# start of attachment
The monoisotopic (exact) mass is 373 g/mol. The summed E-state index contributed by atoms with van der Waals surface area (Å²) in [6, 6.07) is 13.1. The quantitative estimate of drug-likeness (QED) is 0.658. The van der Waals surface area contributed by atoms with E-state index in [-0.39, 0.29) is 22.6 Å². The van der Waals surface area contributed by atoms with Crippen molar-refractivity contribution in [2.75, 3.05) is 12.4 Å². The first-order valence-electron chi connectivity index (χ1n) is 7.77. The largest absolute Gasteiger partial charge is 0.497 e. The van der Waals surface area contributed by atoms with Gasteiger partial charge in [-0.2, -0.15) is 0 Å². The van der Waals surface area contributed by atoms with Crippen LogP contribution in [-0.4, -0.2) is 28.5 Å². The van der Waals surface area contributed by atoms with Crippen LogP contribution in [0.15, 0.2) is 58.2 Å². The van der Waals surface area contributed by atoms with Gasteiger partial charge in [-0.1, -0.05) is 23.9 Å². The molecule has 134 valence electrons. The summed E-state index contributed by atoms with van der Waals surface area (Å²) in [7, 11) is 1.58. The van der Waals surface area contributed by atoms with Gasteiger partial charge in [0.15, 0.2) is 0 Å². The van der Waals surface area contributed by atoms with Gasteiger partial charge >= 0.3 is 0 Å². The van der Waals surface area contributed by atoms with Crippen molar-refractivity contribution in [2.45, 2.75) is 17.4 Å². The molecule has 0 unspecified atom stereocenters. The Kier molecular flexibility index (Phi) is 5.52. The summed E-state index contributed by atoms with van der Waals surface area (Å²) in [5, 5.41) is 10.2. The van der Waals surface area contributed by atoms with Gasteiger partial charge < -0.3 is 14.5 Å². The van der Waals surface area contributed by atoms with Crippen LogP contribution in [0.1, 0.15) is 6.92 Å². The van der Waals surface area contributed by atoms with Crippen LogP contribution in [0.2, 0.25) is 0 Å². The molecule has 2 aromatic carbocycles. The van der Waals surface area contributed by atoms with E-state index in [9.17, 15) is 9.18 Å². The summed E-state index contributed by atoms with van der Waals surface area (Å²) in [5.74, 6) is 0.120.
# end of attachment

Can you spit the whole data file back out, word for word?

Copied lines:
The monoisotopic (exact) mass is 373 g/mol. The summed E-state index contributed by atoms with van der Waals surface area (Å²) in [6, 6.07) is 13.1. The quantitative estimate of drug-likeness (QED) is 0.658. The van der Waals surface area contributed by atoms with E-state index in [-0.39, 0.29) is 22.6 Å². The van der Waals surface area contributed by atoms with Crippen molar-refractivity contribution in [2.75, 3.05) is 12.4 Å². The first-order valence-electron chi connectivity index (χ1n) is 7.77. The largest absolute Gasteiger partial charge is 0.497 e. The van der Waals surface area contributed by atoms with Gasteiger partial charge in [-0.2, -0.15) is 0 Å². The van der Waals surface area contributed by atoms with Crippen LogP contribution in [-0.4, -0.2) is 28.5 Å². The van der Waals surface area contributed by atoms with Crippen LogP contribution in [0.15, 0.2) is 58.2 Å². The van der Waals surface area contributed by atoms with Gasteiger partial charge in [-0.1, -0.05) is 23.9 Å². The molecule has 134 valence electrons. The summed E-state index contributed by atoms with van der Waals surface area (Å²) in [7, 11) is 1.58. The van der Waals surface area contributed by atoms with Gasteiger partial charge in [0.15, 0.2) is 0 Å². The van der Waals surface area contributed by atoms with Gasteiger partial charge >= 0.3 is 0 Å². The van der Waals surface area contributed by atoms with Crippen molar-refractivity contribution in [2.45, 2.75) is 17.4 Å². The molecule has 0 unspecified atom stereocenters. The Kier molecular flexibility index (Phi) is 5.52. The summed E-state index contributed by atoms with van der Waals surface area (Å²) in [5, 5.41) is 10.2. The van der Waals surface area contributed by atoms with Gasteiger partial charge < -0.3 is 14.5 Å². The van der Waals surface area contributed by atoms with Crippen LogP contribution in [0.1, 0.15) is 6.92 Å². The van der Waals surface area contributed by atoms with Crippen LogP contribution in [0.2, 0.25) is 0 Å². The molecule has 2 aromatic carbocycles. The van der Waals surface area contributed by atoms with E-state index in [9.17, 15) is 9.18 Å². The summed E-state index contributed by atoms with van der Waals surface area (Å²) in [5.74, 6) is 0.120.